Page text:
Understanding Intelligent Design




This compact guide lays out the basics of Intelligent Design, popularly known as ID. William Dembski, the dean of the intelligent-design movement, and Sean McDowell especially target readers whose understanding may have been confused by educational bias and one-sided arguments and attacks.

Commonsense and no-nonsense, with pointed examples, the authors explain

  • the central theories of ID, showing why the presence of information and meaningful complexityrequire the involvement of intelligence
  • why ID adheres to the scientific method and is a valid field of scientific inquiry
  • why scientific evidence increasingly conflicts with evolutionary theories
  • how both evolutionary theory and ID have religious/philosophical underpinnings, and why this causes so much controversy
  • how both systems of thought have radical implications for our culture—and what readers can do about it

Clarifying crucial issues, this key resource gives nonspecialists a solid grasp of one of today’s foundational religious-scientific-cultural concepts.


 “This book is long overdue! Finally, an understandable, engaging, and well–written introduction to intelligent design. Understanding Intelligent Design is the best book of its type.” ― J.P. Moreland, distinguished professor of philosophy, Biola University, author of Kingdom Triangle

“Bill and Sean have written a superb book that I wish I had when I was in high school―it would have spared me decades of believing in Darwinism! This book presents a crystal–clear overview of the most important and exciting development in science in our lifetime―the growing recognition that life and the cosmos reveal clear scientific evidence for design by a Mind.” ―Michael Egnor, professor and vice–chairman, department of neurosurgery, State University of New York at Stony Brook, featured in Ben Stein’s movie Expelled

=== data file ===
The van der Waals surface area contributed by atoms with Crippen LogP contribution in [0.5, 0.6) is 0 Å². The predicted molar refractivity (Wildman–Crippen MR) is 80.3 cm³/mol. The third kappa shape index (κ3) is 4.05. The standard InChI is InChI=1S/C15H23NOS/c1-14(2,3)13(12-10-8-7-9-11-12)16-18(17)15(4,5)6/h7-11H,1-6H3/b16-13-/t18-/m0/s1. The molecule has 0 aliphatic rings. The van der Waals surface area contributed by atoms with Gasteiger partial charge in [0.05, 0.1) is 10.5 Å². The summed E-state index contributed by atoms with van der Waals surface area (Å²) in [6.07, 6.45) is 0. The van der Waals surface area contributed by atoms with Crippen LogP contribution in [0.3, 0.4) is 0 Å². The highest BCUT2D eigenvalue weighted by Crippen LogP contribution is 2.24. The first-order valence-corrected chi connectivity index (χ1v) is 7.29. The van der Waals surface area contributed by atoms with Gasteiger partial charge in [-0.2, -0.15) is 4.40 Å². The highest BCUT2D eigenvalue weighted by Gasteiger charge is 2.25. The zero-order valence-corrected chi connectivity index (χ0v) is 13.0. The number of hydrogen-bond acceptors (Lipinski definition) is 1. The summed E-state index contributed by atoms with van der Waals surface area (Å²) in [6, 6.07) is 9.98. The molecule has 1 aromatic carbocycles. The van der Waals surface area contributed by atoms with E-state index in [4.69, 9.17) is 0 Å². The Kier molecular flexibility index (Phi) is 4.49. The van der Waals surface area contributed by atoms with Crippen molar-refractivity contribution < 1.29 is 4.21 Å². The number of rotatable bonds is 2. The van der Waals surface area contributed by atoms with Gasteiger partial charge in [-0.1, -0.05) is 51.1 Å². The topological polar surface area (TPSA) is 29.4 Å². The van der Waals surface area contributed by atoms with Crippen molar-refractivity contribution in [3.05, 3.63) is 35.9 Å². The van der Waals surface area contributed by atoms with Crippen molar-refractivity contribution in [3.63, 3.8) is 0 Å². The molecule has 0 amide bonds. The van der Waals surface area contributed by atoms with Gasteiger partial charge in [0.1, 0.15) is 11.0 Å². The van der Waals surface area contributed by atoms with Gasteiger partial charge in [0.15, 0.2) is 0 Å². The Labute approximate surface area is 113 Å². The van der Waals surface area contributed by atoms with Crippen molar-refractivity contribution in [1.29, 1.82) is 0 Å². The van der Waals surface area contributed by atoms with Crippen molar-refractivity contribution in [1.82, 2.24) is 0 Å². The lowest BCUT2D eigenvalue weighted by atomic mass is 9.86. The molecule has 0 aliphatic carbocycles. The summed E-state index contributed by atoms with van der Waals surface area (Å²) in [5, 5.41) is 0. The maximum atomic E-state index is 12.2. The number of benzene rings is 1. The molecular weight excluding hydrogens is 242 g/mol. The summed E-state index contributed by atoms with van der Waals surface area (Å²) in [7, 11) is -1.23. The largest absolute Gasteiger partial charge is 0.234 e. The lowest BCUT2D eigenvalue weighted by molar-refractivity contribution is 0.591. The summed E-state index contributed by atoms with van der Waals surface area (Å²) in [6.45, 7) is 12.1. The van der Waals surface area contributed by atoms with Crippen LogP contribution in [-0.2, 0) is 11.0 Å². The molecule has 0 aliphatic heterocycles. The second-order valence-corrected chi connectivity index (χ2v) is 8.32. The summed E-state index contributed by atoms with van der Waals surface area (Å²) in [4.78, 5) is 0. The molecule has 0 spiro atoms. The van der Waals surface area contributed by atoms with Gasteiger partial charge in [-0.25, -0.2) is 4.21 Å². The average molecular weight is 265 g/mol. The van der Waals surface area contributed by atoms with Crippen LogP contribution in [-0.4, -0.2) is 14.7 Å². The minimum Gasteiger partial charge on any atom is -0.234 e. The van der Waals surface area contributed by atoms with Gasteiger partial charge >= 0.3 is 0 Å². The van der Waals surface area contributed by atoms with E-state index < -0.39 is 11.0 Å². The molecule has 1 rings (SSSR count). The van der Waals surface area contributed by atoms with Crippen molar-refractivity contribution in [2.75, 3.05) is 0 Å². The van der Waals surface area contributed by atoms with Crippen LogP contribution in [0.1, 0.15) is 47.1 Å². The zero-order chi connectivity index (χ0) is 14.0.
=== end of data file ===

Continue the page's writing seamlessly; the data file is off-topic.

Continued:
Understanding Intelligent Design provides a magnificent introductory explanation of the most significant intellectual controversy of our time. I highly recommend it.” ― Phillip E. Johnson, author of Darwin on Trial

“’Everything should be made as simple as possible, but not one bit simpler.’ So runs a quote often attributed to Einstein. Using clear and easily read prose, Dembski and McDowell do exactly this in painting a powerful and wonderfully coherent case for intelligent design.” ― Robert J. Marks II, distinguished professor of electrical and computer engineering, Baylor University, featured in Ben Stein’s movie Expelled

“Intelligent design is often rejected, but rarely understood, especially by those who incessantly tell the rest of us to keep an ‘open mind.’ This is an age when sophisticated academics do not flinch at requiring public school students to watch ‘sex education’ demonstrations that involve bananas and condoms. Yet these same intellectuals insist that our children be shielded from any literature that may cast doubts on materialism. This is why ID advocates would face less resistance in our more cerebral venues if someone somewhere would just label it as pornography. But, alas, that has not happened. So, you’ll just have to discover by your lonesome self what gets Richard Dawkins’ panties in a bunch. Start by reading this book and learning something. If you wind up disagreeing with portions of it or even the whole thing, that’s okay, for many of us (me included) have issues with and questions about ID as well. But some of us are far more suspicious of the thought–police that want to protect you from this new boogeyman.” ― Francis J. Beckwith, professor of philosophy and church–state studies, Baylor University


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